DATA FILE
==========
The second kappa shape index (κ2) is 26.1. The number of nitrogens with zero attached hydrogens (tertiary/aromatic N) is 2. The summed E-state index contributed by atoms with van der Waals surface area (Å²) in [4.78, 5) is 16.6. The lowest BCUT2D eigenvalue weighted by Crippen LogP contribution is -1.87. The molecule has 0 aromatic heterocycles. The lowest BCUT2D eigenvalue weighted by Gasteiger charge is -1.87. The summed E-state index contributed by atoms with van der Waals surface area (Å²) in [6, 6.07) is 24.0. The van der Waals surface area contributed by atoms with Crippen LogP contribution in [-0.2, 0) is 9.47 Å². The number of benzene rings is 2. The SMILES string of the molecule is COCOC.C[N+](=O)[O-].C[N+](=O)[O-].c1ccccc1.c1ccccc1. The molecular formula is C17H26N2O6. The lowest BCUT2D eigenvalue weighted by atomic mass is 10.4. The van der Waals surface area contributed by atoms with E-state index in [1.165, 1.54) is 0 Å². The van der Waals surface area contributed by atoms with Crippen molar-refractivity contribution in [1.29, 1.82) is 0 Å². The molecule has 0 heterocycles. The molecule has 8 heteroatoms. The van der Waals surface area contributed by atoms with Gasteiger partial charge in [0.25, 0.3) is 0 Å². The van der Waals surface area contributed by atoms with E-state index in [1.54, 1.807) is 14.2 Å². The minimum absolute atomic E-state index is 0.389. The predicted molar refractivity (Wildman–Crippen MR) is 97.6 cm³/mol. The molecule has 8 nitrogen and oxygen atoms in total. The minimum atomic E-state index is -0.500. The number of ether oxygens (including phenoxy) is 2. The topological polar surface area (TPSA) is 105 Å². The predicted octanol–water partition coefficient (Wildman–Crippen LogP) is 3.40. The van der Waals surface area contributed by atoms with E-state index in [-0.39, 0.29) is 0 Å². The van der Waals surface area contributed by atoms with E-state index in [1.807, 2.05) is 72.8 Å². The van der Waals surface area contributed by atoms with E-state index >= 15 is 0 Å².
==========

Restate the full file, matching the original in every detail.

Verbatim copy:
The second kappa shape index (κ2) is 26.1. The number of nitrogens with zero attached hydrogens (tertiary/aromatic N) is 2. The summed E-state index contributed by atoms with van der Waals surface area (Å²) in [4.78, 5) is 16.6. The lowest BCUT2D eigenvalue weighted by Crippen LogP contribution is -1.87. The molecule has 0 aromatic heterocycles. The lowest BCUT2D eigenvalue weighted by Gasteiger charge is -1.87. The summed E-state index contributed by atoms with van der Waals surface area (Å²) in [6, 6.07) is 24.0. The van der Waals surface area contributed by atoms with Crippen LogP contribution in [-0.2, 0) is 9.47 Å². The number of benzene rings is 2. The SMILES string of the molecule is COCOC.C[N+](=O)[O-].C[N+](=O)[O-].c1ccccc1.c1ccccc1. The molecular formula is C17H26N2O6. The lowest BCUT2D eigenvalue weighted by atomic mass is 10.4. The van der Waals surface area contributed by atoms with E-state index in [1.165, 1.54) is 0 Å². The van der Waals surface area contributed by atoms with Crippen molar-refractivity contribution in [1.29, 1.82) is 0 Å². The molecule has 0 heterocycles. The molecule has 8 heteroatoms. The van der Waals surface area contributed by atoms with Gasteiger partial charge in [0.25, 0.3) is 0 Å². The van der Waals surface area contributed by atoms with E-state index in [1.54, 1.807) is 14.2 Å². The minimum absolute atomic E-state index is 0.389. The predicted molar refractivity (Wildman–Crippen MR) is 97.6 cm³/mol. The molecule has 8 nitrogen and oxygen atoms in total. The minimum atomic E-state index is -0.500. The number of ether oxygens (including phenoxy) is 2. The topological polar surface area (TPSA) is 105 Å². The predicted octanol–water partition coefficient (Wildman–Crippen LogP) is 3.40. The van der Waals surface area contributed by atoms with E-state index in [-0.39, 0.29) is 0 Å². The van der Waals surface area contributed by atoms with E-state index in [1.807, 2.05) is 72.8 Å². The van der Waals surface area contributed by atoms with E-state index >= 15 is 0 Å².